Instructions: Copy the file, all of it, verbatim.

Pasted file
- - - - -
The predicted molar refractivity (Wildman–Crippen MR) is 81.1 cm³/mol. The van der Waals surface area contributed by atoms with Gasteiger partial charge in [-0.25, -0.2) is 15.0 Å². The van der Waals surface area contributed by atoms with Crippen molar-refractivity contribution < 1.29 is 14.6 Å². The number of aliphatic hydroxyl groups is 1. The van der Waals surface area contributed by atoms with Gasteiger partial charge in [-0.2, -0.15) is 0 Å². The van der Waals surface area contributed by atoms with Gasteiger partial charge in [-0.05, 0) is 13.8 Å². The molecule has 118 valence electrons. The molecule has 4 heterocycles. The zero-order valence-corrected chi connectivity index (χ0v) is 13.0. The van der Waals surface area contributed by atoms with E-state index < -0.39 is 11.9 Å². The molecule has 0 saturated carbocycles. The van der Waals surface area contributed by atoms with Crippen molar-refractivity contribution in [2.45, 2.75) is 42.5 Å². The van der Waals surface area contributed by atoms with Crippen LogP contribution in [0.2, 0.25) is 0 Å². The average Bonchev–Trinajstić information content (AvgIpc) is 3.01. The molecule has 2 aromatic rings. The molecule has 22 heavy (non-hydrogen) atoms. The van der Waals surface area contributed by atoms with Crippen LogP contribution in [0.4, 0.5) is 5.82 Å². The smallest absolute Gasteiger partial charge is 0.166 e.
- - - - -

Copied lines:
The predicted molar refractivity (Wildman–Crippen MR) is 81.1 cm³/mol. The van der Waals surface area contributed by atoms with Gasteiger partial charge in [-0.25, -0.2) is 15.0 Å². The van der Waals surface area contributed by atoms with Crippen molar-refractivity contribution < 1.29 is 14.6 Å². The number of aliphatic hydroxyl groups is 1. The van der Waals surface area contributed by atoms with Gasteiger partial charge in [-0.2, -0.15) is 0 Å². The van der Waals surface area contributed by atoms with Gasteiger partial charge in [-0.05, 0) is 13.8 Å². The molecule has 118 valence electrons. The molecule has 4 heterocycles. The zero-order valence-corrected chi connectivity index (χ0v) is 13.0. The van der Waals surface area contributed by atoms with E-state index < -0.39 is 11.9 Å². The molecule has 0 saturated carbocycles. The van der Waals surface area contributed by atoms with Crippen molar-refractivity contribution in [2.45, 2.75) is 42.5 Å². The van der Waals surface area contributed by atoms with Crippen LogP contribution in [0.2, 0.25) is 0 Å². The average Bonchev–Trinajstić information content (AvgIpc) is 3.01. The molecule has 2 aromatic rings. The molecule has 22 heavy (non-hydrogen) atoms. The van der Waals surface area contributed by atoms with Crippen LogP contribution in [0.4, 0.5) is 5.82 Å². The smallest absolute Gasteiger partial charge is 0.166 e.